Imagine this, the highway is rain-soaked and full of puddles when suddenly the car begins to swerve, then skid. Your car is in motion of hydroplaning. 

 

Hydroplaning can happen at almost any speed, but it is far more likely to happen at high speeds. Invariably, hydroplaning catches drivers by surprise. Inexplicably, the car begins to skid although you haven’t swerved, haven’t braked, haven’t changed lanes, or drastically changed your speed.

 

Yet now you are in a skid you can’t seem to correct. Steering in the direction of the skid (as most driving experts advise) doesn’t correct the skid or restore your control. Neither does any other quick maneuver.

 

If you could see beneath the tires, you’d understand what is wrong. The tires aren’t gripping the pavement. They aren’t even in contact with the roadway. Or, if they are, their contact is intermittent. They are riding on a thin layer of water much as a hydroplane boat rides on water. This explains why steering won’t correct the skid. 

 

Hydroplaning is different from ordinary skidding. At high speed on a wet or oily road you may hydroplane and not know it until you attempt to slow down, turn, or move to pass or if you get hit by a gust of wind.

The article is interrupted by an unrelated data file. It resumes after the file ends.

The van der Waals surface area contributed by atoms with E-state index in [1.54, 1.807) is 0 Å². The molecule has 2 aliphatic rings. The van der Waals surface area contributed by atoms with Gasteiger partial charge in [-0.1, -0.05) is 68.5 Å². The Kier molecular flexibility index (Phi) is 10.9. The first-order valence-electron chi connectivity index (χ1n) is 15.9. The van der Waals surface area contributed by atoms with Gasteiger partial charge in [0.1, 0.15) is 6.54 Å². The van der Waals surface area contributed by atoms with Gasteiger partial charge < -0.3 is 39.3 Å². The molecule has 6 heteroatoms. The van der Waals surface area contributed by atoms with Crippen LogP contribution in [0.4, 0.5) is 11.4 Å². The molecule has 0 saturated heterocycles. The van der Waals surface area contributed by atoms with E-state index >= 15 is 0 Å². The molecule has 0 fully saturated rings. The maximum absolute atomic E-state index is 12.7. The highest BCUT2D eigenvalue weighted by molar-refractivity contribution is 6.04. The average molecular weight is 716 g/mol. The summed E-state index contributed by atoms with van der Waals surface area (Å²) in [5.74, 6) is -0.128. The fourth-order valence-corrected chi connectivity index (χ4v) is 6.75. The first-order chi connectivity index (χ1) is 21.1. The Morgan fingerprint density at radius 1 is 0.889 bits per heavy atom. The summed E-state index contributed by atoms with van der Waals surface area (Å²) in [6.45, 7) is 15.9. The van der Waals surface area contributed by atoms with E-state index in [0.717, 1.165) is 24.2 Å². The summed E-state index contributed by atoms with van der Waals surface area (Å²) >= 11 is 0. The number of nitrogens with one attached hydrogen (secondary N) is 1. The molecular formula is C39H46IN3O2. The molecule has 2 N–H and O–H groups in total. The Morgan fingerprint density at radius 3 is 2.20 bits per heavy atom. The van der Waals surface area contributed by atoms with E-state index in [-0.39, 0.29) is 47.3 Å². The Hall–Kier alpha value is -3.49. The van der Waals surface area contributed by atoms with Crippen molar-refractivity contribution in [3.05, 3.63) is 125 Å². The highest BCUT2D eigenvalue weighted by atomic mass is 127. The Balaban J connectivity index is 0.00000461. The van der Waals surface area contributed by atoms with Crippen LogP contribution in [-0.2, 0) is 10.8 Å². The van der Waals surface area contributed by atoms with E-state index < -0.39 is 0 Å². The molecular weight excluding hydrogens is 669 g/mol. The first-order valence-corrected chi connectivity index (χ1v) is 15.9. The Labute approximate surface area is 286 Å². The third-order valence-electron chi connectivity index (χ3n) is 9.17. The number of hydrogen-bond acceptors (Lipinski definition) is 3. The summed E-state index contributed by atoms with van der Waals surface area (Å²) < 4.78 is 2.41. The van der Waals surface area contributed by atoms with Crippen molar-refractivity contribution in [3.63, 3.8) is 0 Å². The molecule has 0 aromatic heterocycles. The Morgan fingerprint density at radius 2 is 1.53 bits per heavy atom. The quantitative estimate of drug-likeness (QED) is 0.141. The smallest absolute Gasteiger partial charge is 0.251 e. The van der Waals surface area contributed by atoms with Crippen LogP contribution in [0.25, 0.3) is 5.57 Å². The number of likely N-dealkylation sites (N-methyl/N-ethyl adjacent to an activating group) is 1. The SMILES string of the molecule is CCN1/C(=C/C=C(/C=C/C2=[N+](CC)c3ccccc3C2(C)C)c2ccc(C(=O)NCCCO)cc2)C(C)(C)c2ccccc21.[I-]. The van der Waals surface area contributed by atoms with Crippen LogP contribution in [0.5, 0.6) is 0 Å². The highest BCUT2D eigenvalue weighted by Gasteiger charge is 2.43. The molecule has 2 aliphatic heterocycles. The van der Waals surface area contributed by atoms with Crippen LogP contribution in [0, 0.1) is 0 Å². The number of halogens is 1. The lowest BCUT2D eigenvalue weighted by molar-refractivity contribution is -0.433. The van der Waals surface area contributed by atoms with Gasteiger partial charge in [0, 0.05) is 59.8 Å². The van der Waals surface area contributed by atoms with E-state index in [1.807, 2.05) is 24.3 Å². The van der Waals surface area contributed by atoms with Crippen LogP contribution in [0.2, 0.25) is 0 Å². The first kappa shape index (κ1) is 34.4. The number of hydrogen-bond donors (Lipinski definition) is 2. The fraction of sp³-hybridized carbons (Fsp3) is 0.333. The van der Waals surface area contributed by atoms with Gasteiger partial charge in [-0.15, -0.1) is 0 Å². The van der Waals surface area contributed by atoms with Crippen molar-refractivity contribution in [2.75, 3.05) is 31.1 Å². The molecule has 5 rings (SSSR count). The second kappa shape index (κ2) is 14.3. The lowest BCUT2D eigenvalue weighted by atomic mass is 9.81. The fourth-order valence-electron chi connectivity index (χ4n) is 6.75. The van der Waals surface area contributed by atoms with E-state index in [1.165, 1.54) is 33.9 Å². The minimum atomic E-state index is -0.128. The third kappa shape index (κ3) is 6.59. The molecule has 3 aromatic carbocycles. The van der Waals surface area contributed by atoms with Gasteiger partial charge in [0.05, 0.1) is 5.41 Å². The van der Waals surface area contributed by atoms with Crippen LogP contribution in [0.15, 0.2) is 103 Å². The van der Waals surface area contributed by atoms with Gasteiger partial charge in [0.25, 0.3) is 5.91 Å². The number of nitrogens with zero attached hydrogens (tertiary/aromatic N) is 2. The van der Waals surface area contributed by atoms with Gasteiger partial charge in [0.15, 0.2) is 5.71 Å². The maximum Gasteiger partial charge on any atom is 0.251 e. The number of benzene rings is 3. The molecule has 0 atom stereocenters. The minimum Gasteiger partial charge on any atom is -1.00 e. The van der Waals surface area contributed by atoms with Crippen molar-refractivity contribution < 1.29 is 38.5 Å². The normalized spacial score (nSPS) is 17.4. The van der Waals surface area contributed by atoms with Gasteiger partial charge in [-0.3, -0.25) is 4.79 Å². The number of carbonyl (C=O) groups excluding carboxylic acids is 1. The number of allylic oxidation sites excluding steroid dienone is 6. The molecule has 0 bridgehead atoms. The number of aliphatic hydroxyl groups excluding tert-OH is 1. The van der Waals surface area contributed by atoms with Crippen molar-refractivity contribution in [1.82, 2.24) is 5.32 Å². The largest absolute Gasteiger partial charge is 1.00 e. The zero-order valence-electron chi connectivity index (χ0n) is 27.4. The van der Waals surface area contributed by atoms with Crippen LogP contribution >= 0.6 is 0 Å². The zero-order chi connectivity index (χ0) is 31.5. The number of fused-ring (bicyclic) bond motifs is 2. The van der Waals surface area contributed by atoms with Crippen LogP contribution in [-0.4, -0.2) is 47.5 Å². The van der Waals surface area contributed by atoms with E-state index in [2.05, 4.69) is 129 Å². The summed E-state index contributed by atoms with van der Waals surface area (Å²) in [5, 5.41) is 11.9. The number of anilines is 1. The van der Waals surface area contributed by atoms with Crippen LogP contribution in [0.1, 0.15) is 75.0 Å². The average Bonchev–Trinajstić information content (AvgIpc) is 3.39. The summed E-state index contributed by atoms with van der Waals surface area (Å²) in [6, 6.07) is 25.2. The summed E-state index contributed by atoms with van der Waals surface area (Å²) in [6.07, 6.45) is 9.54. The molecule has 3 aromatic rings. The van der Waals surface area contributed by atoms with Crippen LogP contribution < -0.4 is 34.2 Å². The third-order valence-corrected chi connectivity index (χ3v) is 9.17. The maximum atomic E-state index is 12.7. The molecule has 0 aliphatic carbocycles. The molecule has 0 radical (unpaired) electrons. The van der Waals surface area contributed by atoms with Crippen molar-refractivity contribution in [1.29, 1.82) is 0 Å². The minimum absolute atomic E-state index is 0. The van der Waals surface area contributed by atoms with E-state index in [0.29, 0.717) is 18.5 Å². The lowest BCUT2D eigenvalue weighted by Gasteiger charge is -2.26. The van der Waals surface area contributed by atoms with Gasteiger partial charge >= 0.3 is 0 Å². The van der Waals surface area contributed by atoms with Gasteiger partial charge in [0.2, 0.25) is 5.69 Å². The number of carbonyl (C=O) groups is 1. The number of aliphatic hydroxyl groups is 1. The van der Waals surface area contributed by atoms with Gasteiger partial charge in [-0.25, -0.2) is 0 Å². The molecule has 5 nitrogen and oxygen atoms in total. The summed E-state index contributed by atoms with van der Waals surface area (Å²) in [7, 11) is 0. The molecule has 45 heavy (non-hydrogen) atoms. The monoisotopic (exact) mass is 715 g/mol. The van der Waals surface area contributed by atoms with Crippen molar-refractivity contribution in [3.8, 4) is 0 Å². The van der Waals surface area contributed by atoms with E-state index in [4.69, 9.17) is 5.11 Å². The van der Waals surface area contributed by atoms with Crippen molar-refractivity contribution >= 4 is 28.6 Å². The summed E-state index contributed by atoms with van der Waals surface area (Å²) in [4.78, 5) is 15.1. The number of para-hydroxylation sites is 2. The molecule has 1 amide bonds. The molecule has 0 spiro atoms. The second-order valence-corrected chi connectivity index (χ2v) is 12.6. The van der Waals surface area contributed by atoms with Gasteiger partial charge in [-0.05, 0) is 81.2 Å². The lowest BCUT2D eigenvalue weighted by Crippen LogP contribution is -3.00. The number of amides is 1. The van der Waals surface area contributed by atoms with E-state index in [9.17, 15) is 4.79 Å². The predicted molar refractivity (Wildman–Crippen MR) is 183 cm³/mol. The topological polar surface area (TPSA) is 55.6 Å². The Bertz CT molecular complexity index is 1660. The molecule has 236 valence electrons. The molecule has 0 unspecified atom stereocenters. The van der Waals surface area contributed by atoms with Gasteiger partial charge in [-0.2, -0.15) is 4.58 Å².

What does it mean to hydroplane?

Hydroplaning is usually caused by worn, all-but-treadless tires, especially front tires (although it can happen with new tires as well). If you examine a new tire, you’ll see that it is designed with deep channels meant to provide an escape route for water trapped beneath the tire. When treads are badly worn, water can build up beneath the tires (with no way to escape) and literally lift them off the driving surface, if only a fraction of an inch. Without contact with the road, the car goes out of control. (To prevent hydroplaning in wet weather, tire treads should be at least one-sixteenth of an inch deep and the tires inflated to near maximum pressure. For most tires, that is 32 to 36 pounds per square inch).

 

Steps to take if you do end up hydroplaning:

 

1)   Take your foot off the gas pedal. Don’t break. Let the car slow down gradually.

 

2)   Steer straight; no matter what direction the car is momentarily skidding.

 

3)   Hold the steering wheel firmly, anticipating the moment when the tires will grip the pavement again. When that happens, the car is apt to swerve. 

 

4)   With the car no longer hydroplaning, reduce your speed. Drive slowly to a service station for a look at your tires. Chances are the tires are badly worn. You’ll probably need at least two new tires.


Need us to check your Tires?

 

You can get your car serviced at Rick Case Maserati located in 3500 Weston Road Davie, FL 33331, by setting up an appointment online here or call (954) 621-1267.
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